Officials pitch Rome drone site to Walmart, Amazon


For the second time in two years, Oneida County officials are trying to entice online commerce giant Amazon to Rome, and this time trying to lure Walmart, too.

Oneida County Executive Anthony J. Picente Jr. and Rep. Anthony J. Brindisi, D-22, Utica, released a letter late Thursday they addressed to the heads of the two companies inviting them to test drone technology at the federally designated unmanned-aircraft proving grounds and test facility at Griffiss International Airport in Rome.

They cited news reports of approval by the Federal Aviation Administration in August of Amazon’s plans for a fleet of package-delivery drones. That followed approval of similar plans by UPS and the parent company of Google. Walmart announced this week it has begun delivering certain health and wellness merchandise with a drone near its corporate headquarters in Arkansas.

Picente pitched Amazon on locating a second headquarters in central New York two years ago, citing Griffiss, the former Air Force base with a long runway centrally located in the Northeast, and the adjacent business park. Amazon declined.

The Brindisi and Picente letters cite the county-owned test site with its array of radar and related instruments for monitoring unmanned flights used for proving the safety and reliability and performance of drones.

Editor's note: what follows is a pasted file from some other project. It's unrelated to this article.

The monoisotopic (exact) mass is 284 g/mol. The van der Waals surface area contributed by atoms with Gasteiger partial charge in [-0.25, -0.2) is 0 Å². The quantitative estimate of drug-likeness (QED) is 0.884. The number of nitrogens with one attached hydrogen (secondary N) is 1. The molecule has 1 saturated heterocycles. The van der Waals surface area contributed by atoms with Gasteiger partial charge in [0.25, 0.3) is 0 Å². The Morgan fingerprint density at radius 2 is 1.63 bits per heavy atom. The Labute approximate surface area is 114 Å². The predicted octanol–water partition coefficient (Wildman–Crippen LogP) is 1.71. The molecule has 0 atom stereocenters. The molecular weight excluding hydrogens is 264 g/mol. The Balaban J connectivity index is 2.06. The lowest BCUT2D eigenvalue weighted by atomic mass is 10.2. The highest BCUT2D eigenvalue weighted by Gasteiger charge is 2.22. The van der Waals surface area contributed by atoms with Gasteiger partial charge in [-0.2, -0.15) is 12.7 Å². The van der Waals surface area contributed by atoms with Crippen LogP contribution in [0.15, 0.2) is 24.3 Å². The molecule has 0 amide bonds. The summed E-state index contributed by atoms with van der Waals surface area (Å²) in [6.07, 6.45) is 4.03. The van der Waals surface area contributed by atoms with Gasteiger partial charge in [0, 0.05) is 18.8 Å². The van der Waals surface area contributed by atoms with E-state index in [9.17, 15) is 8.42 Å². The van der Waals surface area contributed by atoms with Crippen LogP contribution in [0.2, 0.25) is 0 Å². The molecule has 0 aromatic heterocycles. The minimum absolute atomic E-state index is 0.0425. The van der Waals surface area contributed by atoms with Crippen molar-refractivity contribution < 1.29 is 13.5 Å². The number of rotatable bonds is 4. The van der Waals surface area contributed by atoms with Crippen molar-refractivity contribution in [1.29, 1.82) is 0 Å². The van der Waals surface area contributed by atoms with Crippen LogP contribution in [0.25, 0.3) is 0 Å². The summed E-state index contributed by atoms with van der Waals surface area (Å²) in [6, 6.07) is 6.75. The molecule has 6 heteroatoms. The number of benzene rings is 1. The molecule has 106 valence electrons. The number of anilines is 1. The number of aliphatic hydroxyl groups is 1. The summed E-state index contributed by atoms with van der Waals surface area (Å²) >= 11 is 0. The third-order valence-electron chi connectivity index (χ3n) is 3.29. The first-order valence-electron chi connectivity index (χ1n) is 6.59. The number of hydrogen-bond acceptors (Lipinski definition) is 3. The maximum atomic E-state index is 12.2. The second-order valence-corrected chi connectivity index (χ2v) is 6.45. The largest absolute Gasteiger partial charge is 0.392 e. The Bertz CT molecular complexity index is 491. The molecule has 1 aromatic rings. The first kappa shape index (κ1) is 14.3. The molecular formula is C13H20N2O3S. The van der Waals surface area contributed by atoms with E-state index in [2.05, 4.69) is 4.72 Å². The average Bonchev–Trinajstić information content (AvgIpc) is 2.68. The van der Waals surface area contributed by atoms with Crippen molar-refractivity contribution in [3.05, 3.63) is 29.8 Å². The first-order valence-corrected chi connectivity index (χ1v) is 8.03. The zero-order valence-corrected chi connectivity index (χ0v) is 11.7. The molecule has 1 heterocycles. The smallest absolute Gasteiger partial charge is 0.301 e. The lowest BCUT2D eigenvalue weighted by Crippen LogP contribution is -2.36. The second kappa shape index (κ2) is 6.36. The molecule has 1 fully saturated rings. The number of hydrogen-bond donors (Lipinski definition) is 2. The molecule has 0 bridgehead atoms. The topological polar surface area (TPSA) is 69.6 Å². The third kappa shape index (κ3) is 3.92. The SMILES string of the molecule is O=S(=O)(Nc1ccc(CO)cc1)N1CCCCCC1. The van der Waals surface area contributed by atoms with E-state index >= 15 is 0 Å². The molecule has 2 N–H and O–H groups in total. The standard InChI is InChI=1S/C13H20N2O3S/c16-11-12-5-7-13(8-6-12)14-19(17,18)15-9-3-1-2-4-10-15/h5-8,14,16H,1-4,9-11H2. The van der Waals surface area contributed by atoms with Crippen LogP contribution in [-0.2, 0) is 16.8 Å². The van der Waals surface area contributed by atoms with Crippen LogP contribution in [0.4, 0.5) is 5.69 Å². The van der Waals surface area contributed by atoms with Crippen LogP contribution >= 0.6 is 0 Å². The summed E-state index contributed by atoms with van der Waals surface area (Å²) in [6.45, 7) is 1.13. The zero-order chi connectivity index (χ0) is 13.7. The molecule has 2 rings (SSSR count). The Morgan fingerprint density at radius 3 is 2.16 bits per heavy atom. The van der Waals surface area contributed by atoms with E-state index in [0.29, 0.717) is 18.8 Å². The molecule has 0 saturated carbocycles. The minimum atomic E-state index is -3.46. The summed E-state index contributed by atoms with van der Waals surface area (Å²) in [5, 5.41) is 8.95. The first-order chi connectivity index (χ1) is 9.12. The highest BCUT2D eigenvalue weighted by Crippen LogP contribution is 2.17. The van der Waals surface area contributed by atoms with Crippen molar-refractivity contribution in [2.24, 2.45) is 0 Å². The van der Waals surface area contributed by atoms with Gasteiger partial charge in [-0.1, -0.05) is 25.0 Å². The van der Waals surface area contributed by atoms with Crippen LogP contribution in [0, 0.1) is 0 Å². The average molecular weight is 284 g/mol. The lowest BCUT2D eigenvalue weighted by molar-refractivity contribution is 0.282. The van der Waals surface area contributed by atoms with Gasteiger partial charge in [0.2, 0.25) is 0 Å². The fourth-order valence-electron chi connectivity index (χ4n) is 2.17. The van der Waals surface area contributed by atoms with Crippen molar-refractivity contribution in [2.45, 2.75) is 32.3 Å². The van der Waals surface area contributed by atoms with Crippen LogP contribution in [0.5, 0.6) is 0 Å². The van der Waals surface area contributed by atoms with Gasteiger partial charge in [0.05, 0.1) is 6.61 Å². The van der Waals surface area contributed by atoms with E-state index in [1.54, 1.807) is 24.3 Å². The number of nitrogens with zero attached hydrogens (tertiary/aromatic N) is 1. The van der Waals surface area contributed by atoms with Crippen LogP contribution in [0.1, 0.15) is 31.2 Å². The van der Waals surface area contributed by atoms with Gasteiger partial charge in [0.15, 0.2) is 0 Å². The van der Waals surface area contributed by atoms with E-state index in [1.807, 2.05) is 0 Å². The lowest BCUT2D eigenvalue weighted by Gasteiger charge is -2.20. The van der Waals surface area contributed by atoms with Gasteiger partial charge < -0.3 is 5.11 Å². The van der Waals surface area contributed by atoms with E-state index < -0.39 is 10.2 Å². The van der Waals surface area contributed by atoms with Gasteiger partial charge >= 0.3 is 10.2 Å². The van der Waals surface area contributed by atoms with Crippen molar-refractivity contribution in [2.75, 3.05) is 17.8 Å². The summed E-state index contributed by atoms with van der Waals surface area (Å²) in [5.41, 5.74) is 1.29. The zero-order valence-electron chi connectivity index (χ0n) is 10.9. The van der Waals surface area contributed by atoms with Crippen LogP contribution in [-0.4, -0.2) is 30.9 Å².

It’s also part of a 50-mile-long unmanned-aviation corridor that extends to Syracuse, a portion of which is approved for flying drones out of the line of the operator’s sight, crucial for package delivery.

They also note the presence of Rome Lab, and a state-supported $5 million grant available to help companies create jobs from commercializing drones and related aerospace industries.

“We believe that Oneida County’s UAS Test Site, Griffiss International Airport, and its elite personnel would afford unique capabilities to Amazon as you continue to develop the company’s drone capabilities and work to ensure they are able to safely integrate into the national airspace,” Brindisi and Picente said in their letters, separately to Amazon founder Jeff Bezos and Walmart CEO Doug McMillon.

“We strongly encourage you to consider our test site as future UAS testing needs arise for Amazon.”


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